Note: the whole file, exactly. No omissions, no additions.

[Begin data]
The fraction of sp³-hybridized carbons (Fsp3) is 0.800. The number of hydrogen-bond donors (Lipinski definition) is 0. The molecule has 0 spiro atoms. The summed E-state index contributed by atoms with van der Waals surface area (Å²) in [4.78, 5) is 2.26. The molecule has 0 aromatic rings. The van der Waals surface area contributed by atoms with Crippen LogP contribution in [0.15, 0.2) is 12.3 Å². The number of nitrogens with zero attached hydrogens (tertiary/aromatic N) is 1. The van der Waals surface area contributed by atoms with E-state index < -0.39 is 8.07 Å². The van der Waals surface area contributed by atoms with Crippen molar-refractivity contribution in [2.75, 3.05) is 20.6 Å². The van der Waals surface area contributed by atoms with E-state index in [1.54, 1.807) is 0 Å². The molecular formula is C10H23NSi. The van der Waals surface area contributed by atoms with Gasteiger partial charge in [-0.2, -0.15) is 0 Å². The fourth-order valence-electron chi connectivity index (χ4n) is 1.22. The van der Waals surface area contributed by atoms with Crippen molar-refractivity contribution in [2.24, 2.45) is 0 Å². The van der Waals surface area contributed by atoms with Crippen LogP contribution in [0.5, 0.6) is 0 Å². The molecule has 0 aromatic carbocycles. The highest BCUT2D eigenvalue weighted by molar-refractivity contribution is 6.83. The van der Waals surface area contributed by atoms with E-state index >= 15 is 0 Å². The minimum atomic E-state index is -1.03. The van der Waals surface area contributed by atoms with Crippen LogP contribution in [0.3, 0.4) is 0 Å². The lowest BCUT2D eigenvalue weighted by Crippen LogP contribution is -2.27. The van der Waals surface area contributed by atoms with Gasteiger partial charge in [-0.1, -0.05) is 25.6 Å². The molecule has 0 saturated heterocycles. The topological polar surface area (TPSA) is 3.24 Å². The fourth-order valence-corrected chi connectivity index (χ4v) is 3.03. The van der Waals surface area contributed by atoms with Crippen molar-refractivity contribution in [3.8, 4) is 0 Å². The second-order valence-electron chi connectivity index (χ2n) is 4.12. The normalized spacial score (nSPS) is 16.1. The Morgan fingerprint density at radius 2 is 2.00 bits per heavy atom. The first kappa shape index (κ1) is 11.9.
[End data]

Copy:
The fraction of sp³-hybridized carbons (Fsp3) is 0.800. The number of hydrogen-bond donors (Lipinski definition) is 0. The molecule has 0 spiro atoms. The summed E-state index contributed by atoms with van der Waals surface area (Å²) in [4.78, 5) is 2.26. The molecule has 0 aromatic rings. The van der Waals surface area contributed by atoms with Crippen LogP contribution in [0.15, 0.2) is 12.3 Å². The number of nitrogens with zero attached hydrogens (tertiary/aromatic N) is 1. The van der Waals surface area contributed by atoms with E-state index < -0.39 is 8.07 Å². The van der Waals surface area contributed by atoms with Crippen molar-refractivity contribution in [2.75, 3.05) is 20.6 Å². The van der Waals surface area contributed by atoms with E-state index in [1.54, 1.807) is 0 Å². The molecular formula is C10H23NSi. The van der Waals surface area contributed by atoms with Gasteiger partial charge in [-0.2, -0.15) is 0 Å². The fourth-order valence-electron chi connectivity index (χ4n) is 1.22. The van der Waals surface area contributed by atoms with Crippen molar-refractivity contribution in [2.24, 2.45) is 0 Å². The van der Waals surface area contributed by atoms with Crippen LogP contribution in [0.5, 0.6) is 0 Å². The molecule has 0 aromatic carbocycles. The highest BCUT2D eigenvalue weighted by molar-refractivity contribution is 6.83. The van der Waals surface area contributed by atoms with E-state index >= 15 is 0 Å². The minimum atomic E-state index is -1.03. The van der Waals surface area contributed by atoms with Crippen LogP contribution in [0.3, 0.4) is 0 Å². The lowest BCUT2D eigenvalue weighted by Crippen LogP contribution is -2.27. The van der Waals surface area contributed by atoms with Gasteiger partial charge in [-0.1, -0.05) is 25.6 Å². The molecule has 0 saturated heterocycles. The topological polar surface area (TPSA) is 3.24 Å². The fourth-order valence-corrected chi connectivity index (χ4v) is 3.03. The van der Waals surface area contributed by atoms with Crippen molar-refractivity contribution in [3.8, 4) is 0 Å². The second-order valence-electron chi connectivity index (χ2n) is 4.12. The normalized spacial score (nSPS) is 16.1. The Morgan fingerprint density at radius 2 is 2.00 bits per heavy atom. The first kappa shape index (κ1) is 11.9.